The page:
You should take the MCAT exam when you are fully prepared. It is good to appear for the exam once you have completed the basic level courses in biology, physics, organic and inorganic chemistry. You also need to read the MCAT exam content outlines to make sure that you have covered all the topics and skills that are assessed in the exam. Normally, you should take the exam one year before you plan to enter medical school. Testing early is preferable, as it allows you to retake the exam in order to improve your score. However, it is extremely important that you take the exam only when you are ready.

How to prepare for MCAT?

After looking at all the content to cover and the skills to learn, you may find yourself confused about how to begin your MCAT prep. You may even have doubts related to your preparation strategy. So, to start off your MCAT prep with confidence, you can make use of the following guidelines.

1. Create a Plan

You cannot ace the MCAT exam by cramming all night. It needs around three to six months of preparation and you will have to use this time wisely. It is good to take the following initial steps for the exam prep. It is better to not get too late in your test preparation. As soon as you get a chance, you should draw a step-by-step study plan. The plan should be achievable and the course burden needs to be divided equally among different prep sessions. You should promise yourself to follow this plan consistently, as you cannot learn properly in haphazard study sessions. It is preferable that you make a list of items you need to review beforehand and start looking for resources you will need. If you think a study group will help you do better, carefully select the people who you wish to be in your study group. Also, find the practice tests you will need to take and make sure you have allotted some time for them. A useful way of staying organized during MCAT prep is to get hold of a calendar and clearly mark your prep sessions on it.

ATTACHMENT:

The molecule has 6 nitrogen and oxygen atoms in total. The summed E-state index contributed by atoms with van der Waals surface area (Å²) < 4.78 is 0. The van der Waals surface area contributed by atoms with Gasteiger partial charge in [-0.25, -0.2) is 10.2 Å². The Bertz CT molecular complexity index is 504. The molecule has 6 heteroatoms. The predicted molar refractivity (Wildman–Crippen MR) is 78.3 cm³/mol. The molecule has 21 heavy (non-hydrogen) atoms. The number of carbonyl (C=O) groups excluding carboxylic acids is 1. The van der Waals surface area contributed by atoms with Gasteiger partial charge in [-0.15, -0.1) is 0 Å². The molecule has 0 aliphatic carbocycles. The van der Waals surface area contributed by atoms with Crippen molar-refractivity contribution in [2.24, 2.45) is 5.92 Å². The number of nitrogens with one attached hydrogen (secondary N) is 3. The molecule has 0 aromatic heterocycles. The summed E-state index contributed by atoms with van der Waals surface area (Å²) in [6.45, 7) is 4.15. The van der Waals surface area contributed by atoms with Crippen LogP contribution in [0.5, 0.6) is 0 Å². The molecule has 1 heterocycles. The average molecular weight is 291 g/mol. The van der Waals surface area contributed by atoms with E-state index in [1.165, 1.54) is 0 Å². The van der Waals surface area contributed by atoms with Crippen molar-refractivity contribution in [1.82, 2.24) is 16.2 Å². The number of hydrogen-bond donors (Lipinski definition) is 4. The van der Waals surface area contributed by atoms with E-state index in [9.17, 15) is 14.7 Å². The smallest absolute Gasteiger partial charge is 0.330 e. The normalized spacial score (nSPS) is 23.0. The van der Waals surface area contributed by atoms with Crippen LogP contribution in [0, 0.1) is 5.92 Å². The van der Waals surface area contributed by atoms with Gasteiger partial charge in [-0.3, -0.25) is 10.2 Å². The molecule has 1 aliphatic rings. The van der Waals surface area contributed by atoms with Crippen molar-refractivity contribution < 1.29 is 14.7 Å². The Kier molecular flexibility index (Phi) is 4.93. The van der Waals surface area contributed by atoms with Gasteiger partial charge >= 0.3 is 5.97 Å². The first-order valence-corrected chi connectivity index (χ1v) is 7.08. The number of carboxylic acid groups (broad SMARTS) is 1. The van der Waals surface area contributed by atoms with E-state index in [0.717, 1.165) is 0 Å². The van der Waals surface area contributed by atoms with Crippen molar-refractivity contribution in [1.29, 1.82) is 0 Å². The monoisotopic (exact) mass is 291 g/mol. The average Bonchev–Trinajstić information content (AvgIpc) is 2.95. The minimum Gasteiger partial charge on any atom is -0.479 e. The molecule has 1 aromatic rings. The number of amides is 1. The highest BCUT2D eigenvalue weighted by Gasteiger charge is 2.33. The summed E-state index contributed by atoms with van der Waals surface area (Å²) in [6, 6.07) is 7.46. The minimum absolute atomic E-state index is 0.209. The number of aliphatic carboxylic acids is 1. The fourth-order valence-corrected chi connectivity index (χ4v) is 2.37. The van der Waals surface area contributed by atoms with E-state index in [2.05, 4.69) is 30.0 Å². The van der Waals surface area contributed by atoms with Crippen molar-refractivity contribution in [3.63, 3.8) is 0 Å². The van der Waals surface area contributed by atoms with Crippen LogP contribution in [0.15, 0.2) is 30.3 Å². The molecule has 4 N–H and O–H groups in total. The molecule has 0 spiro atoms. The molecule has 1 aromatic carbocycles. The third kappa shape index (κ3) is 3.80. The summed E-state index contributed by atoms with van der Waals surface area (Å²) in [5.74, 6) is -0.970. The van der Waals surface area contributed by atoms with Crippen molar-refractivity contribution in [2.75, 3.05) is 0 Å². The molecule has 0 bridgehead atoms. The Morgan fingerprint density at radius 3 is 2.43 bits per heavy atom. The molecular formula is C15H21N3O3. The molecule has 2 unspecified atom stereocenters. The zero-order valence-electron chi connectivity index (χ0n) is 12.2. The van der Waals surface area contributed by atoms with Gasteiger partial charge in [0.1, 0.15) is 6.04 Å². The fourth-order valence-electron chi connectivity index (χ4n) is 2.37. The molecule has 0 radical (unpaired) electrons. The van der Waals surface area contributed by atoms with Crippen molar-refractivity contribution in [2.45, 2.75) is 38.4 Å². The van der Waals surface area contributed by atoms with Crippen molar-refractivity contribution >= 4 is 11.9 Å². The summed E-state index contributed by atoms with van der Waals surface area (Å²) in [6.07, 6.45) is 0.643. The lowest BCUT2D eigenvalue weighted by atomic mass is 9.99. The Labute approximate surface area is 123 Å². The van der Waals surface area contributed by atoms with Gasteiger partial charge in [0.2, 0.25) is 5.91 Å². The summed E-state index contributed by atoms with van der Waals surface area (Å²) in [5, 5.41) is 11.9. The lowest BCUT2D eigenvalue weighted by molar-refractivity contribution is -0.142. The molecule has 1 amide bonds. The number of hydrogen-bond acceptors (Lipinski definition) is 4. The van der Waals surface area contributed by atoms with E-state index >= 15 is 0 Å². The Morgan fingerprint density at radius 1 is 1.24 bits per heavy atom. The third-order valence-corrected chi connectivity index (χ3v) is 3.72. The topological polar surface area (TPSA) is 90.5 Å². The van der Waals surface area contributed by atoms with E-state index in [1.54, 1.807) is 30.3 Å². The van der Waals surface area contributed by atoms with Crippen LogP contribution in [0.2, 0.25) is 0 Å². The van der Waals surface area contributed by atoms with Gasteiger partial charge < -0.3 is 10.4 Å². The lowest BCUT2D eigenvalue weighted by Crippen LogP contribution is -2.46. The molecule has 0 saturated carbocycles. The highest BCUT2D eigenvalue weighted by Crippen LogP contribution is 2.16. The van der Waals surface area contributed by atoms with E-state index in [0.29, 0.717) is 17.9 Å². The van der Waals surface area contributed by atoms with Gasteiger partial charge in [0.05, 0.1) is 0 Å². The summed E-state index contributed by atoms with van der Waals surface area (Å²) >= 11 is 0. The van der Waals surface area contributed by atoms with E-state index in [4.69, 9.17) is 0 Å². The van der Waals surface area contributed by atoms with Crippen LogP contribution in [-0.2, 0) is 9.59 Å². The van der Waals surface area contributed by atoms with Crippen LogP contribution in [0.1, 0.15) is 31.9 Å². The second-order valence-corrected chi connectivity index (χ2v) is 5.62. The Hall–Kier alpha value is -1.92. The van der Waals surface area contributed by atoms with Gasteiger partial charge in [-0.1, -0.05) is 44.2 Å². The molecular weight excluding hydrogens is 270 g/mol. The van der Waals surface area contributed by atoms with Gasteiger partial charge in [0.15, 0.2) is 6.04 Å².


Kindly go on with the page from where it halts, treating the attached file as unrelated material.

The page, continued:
2. Know the Test

You cannot ace a test unless you know what it is going to be like. So, it is best to start off by taking a practice MCAT test. Sometimes, taking a practice MCAT under real conditions without prep can be a great way to jumpstart the preparation. The Association of American Medical Colleges (AAMC) offers a free practice MCAT online. This is an excellent opportunity to get to know about the content and format of the test. You need to practice under real test conditions so that you do not feel the time pressure when you eventually take the exam.